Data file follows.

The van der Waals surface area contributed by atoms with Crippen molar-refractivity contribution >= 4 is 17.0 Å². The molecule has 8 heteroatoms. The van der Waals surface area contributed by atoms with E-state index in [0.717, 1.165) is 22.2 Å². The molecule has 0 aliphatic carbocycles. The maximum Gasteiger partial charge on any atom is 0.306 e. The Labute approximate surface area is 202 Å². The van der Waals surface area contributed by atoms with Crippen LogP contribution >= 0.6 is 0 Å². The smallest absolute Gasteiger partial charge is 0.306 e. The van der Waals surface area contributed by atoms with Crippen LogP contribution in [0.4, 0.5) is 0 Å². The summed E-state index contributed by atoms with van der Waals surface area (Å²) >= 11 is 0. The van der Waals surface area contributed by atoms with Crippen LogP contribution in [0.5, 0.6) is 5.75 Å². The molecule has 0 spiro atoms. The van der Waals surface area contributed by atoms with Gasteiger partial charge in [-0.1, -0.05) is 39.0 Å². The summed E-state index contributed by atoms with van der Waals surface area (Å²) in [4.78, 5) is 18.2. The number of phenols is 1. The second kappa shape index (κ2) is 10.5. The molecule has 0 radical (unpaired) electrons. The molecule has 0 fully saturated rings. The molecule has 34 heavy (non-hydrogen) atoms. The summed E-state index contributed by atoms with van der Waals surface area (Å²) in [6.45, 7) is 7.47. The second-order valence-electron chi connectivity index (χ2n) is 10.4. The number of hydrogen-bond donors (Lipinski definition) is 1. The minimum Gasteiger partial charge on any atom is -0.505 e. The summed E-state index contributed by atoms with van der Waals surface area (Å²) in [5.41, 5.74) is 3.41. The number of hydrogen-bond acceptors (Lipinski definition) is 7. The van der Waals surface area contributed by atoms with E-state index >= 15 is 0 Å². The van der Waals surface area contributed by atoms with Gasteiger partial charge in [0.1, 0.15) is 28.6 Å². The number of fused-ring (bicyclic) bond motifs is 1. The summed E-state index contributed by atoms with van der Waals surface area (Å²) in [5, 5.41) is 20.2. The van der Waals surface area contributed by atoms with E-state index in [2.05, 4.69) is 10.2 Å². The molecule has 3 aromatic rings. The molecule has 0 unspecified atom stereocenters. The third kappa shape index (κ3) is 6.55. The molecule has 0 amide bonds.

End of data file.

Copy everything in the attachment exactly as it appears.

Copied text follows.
The van der Waals surface area contributed by atoms with Crippen molar-refractivity contribution >= 4 is 17.0 Å². The molecule has 8 heteroatoms. The van der Waals surface area contributed by atoms with E-state index in [0.717, 1.165) is 22.2 Å². The molecule has 0 aliphatic carbocycles. The maximum Gasteiger partial charge on any atom is 0.306 e. The Labute approximate surface area is 202 Å². The van der Waals surface area contributed by atoms with Crippen LogP contribution >= 0.6 is 0 Å². The smallest absolute Gasteiger partial charge is 0.306 e. The van der Waals surface area contributed by atoms with Crippen LogP contribution in [0.4, 0.5) is 0 Å². The summed E-state index contributed by atoms with van der Waals surface area (Å²) >= 11 is 0. The van der Waals surface area contributed by atoms with Crippen LogP contribution in [0.5, 0.6) is 5.75 Å². The molecule has 0 spiro atoms. The van der Waals surface area contributed by atoms with Gasteiger partial charge in [-0.1, -0.05) is 39.0 Å². The summed E-state index contributed by atoms with van der Waals surface area (Å²) in [4.78, 5) is 18.2. The number of phenols is 1. The second kappa shape index (κ2) is 10.5. The molecule has 0 radical (unpaired) electrons. The molecule has 0 fully saturated rings. The molecule has 34 heavy (non-hydrogen) atoms. The summed E-state index contributed by atoms with van der Waals surface area (Å²) in [6.45, 7) is 7.47. The second-order valence-electron chi connectivity index (χ2n) is 10.4. The number of hydrogen-bond donors (Lipinski definition) is 1. The minimum Gasteiger partial charge on any atom is -0.505 e. The summed E-state index contributed by atoms with van der Waals surface area (Å²) in [5.41, 5.74) is 3.41. The number of hydrogen-bond acceptors (Lipinski definition) is 7. The van der Waals surface area contributed by atoms with E-state index >= 15 is 0 Å². The van der Waals surface area contributed by atoms with Gasteiger partial charge in [0.1, 0.15) is 28.6 Å². The number of fused-ring (bicyclic) bond motifs is 1. The summed E-state index contributed by atoms with van der Waals surface area (Å²) in [5, 5.41) is 20.2. The van der Waals surface area contributed by atoms with E-state index in [2.05, 4.69) is 10.2 Å². The molecule has 3 aromatic rings. The molecule has 0 unspecified atom stereocenters. The third kappa shape index (κ3) is 6.55. The molecule has 0 amide bonds.